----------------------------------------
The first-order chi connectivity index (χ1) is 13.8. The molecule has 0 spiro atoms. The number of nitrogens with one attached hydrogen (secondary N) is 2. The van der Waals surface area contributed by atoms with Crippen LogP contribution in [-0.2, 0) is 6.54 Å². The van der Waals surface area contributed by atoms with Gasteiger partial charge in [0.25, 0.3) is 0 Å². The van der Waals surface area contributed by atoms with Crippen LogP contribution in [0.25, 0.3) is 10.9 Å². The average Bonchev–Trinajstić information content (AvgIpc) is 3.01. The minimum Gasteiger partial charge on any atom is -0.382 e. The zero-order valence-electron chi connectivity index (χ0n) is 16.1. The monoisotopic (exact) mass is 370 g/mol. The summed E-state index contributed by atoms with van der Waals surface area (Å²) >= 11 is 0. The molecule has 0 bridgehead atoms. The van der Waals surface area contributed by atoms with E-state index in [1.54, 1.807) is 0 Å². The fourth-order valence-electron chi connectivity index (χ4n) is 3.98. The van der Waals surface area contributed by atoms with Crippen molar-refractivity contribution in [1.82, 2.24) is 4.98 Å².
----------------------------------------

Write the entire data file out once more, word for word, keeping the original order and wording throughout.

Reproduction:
The first-order chi connectivity index (χ1) is 13.8. The molecule has 0 spiro atoms. The number of nitrogens with one attached hydrogen (secondary N) is 2. The van der Waals surface area contributed by atoms with Crippen LogP contribution in [-0.2, 0) is 6.54 Å². The van der Waals surface area contributed by atoms with Gasteiger partial charge in [0.25, 0.3) is 0 Å². The van der Waals surface area contributed by atoms with Crippen LogP contribution in [0.25, 0.3) is 10.9 Å². The average Bonchev–Trinajstić information content (AvgIpc) is 3.01. The minimum Gasteiger partial charge on any atom is -0.382 e. The zero-order valence-electron chi connectivity index (χ0n) is 16.1. The monoisotopic (exact) mass is 370 g/mol. The summed E-state index contributed by atoms with van der Waals surface area (Å²) >= 11 is 0. The molecule has 0 bridgehead atoms. The van der Waals surface area contributed by atoms with E-state index in [1.54, 1.807) is 0 Å². The fourth-order valence-electron chi connectivity index (χ4n) is 3.98. The van der Waals surface area contributed by atoms with Crippen molar-refractivity contribution in [1.82, 2.24) is 4.98 Å².